🍩 Database of Original & Non-Theoretical Uses of Topology
(found 3 matches in 0.001287s)
Using Persistent Homology to Reveal Hidden Information in Neural Data (2015)Gard Spreemann, Benjamin Dunn, Magnus Bakke Botnan, Nils A. Baas
AbstractWe propose a method, based on persistent homology, to uncover topological properties of a priori unknown covariates of neuron activity. Our input data consist of spike train measurements of a set of neurons of interest, a candidate list of the known stimuli that govern neuron activity, and the corresponding state of the animal throughout the experiment performed. Using a generalized linear model for neuron activity and simple assumptions on the effects of the external stimuli, we infer away any contribution to the observed spike trains by the candidate stimuli. Persistent homology then reveals useful information about any further, unknown, covariates.
Topological Analysis of Gene Expression Arrays Identifies High Risk Molecular Subtypes in Breast Cancer (2012)Javier Arsuaga, Nils A. Baas, Daniel DeWoskin, Hideaki Mizuno, Aleksandr Pankov, Catherine Park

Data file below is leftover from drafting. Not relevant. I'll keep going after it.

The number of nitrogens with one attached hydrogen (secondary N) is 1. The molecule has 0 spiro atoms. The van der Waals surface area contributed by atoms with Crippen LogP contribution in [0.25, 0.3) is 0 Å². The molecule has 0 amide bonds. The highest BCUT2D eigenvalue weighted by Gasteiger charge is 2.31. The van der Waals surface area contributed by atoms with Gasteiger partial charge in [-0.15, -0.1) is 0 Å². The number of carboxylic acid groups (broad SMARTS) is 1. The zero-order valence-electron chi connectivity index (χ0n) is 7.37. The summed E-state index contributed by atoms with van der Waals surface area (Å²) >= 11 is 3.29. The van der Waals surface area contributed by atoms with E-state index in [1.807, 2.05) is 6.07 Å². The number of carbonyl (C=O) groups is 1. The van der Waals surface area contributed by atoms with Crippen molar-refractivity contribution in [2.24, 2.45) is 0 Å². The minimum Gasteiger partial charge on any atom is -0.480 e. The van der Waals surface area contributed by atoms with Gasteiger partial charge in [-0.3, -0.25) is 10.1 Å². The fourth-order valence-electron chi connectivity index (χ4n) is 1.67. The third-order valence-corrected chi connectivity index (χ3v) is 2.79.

AbstractGenomic technologies measure thousands of molecular signals with the goal of understanding complex biological processes. In cancer these molecular signals have been used to characterize disease subtypes, signaling pathways and to identify subsets of patients with specific prognosis. However molecular signals for any disease type are so vast and complex that novel mathematical approaches are required for further analyses. Persistent and computational homology provide a new method for these analyses. In our previous work we presented a new homology-based supervised classification method to identify copy number aberrations from comparative genomic hybridization arrays. In this work we first propose a theoretical framework for our classification method and second we extend our analysis to gene expression data. We analyze a published breast cancer data set and find that that our method can distinguish most, but not all, different breast cancer subtypes. This result suggests that specific relationships between genes, captured by our algorithm, help distinguish between breast cancer subtypes. We propose that topological methods can be used for the classification and clustering of gene expression profiles.